Using stories in education
Stories are like a skeleton to which one can add flesh and blood to form body. In numerous NCERT textbooks, languages and the social sciences are learnt through case studies. In maths and science too, stories enable students to better understand concepts and ideas.
Comments Ameen Haque, Bangalore-based story coach and founder of Storywallahs, a firm which helps schools harness the power of storytelling: “The prime responsibility of a teacher is to fully engage children. The best teachers are always good storytellers. The hallmark of a good teacher is that she knows how to convert a boring lesson into a great story. When children become engaged in a lesson or subject, learning outcomes are certain to be good. At home, parents can and should, use stories to teach children.”
Pratham Books, established in 2004 by the highly-respected education NGO Pratham Education Foundation, has published 2,500-plus storybooks in multiple languages and has recently launched an online digital platform StoryWeaver, which provides open access to over 13,000 storybooks in 155 languages. Open licensing allows these stories to be translated, remixed, or re-levelled to suit the needs of children reading them. StoryWeaver also teaches teachers, parents and children to create their own story-lessons.
Bangalore-based author Arundhati Venkatesh, who has won several awards for her children’s books in the Petu Pumpkin and Bookasura series, says stories — whether transmitted orally like the epics of ancient civilizations, written, drawn on mud houses, cave and temple walls or performed — have existed since centuries. “A good story stays with us because it lets us feel emotions and experience an imagined narrative as though it were real. Well-told and well-written stories have a powerful impact on children, because they are more curious and creative, helping them to process and retain information easily. A child is certainly more likely to remember a story than a bland classroom lecture,” says Venkatesh.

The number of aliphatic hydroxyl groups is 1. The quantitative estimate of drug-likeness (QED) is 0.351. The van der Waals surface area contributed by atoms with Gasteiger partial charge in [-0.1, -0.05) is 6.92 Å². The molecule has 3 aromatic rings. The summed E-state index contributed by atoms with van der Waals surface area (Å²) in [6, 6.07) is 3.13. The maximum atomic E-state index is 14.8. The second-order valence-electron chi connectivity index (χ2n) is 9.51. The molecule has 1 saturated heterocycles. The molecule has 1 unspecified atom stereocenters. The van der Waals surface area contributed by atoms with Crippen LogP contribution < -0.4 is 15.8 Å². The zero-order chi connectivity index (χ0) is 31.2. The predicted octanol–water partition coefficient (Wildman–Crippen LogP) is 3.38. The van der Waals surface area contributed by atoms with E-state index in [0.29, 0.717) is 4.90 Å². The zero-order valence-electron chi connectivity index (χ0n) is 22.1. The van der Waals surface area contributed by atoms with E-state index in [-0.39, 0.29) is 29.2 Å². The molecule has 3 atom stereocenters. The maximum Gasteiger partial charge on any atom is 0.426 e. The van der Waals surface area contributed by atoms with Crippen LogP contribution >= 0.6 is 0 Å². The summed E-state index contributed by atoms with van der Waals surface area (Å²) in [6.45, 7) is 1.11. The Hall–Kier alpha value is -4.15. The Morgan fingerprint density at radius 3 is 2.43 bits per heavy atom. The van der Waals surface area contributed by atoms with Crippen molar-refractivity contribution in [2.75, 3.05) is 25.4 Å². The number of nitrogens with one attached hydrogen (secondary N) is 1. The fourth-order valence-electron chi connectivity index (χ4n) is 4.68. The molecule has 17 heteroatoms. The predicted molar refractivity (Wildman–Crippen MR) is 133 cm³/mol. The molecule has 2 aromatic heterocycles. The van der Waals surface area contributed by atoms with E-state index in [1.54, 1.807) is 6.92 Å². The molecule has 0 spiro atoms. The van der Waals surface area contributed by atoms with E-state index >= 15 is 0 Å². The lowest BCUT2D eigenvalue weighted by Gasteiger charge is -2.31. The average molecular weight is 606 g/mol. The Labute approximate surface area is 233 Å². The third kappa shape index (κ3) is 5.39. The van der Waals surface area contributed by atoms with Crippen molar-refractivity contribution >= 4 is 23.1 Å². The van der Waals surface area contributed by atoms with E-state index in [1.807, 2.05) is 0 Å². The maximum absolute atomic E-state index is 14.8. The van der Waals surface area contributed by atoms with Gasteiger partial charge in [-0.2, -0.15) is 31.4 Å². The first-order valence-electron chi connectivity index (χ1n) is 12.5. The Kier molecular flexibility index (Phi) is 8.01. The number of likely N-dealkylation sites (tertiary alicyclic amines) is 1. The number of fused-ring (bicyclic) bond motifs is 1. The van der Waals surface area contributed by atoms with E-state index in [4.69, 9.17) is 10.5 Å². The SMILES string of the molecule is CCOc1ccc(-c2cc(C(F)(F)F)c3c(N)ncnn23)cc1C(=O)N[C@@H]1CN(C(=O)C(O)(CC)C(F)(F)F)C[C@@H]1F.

Create your story-lesson
Therefore, it’s important that parents and teachers or parents-cum-teachers make efforts to create stories to teach subjects from maths to music. We present some guidelines for creating story-lessons.
Character. Choose story characters well, and attribute unusual habits or mindsets to each character. Choose evocative names or distinctive physiognomy for added effect. Example: In a geography lesson on rivers, rivers could be given human characteristics or named after tribes living near the river.
Plot. What’s the theme of the story? What problems/challenges need to be resolved? How do they affect the main characters, and who or what will help to solve them? Example: All the fish in a river are in danger of dying because of factories dumping waste into it. The people living nearby are in danger of slow poisoning because they consume the fish and water from the river. Can this problem be resolved through cleaning the river, disinfecting it, etc?
Setting and atmosphere. Set your story in a real or imaginary place. Help your audience experience the sounds, smells, sights and feel of the place. For example, are the characters living near the Amazon or Indus rivers? Can they feel the velvety moss on the rocks; hear the sudden screech of a bird, as it drops a piece of fruit into the river, creating beautiful ripples?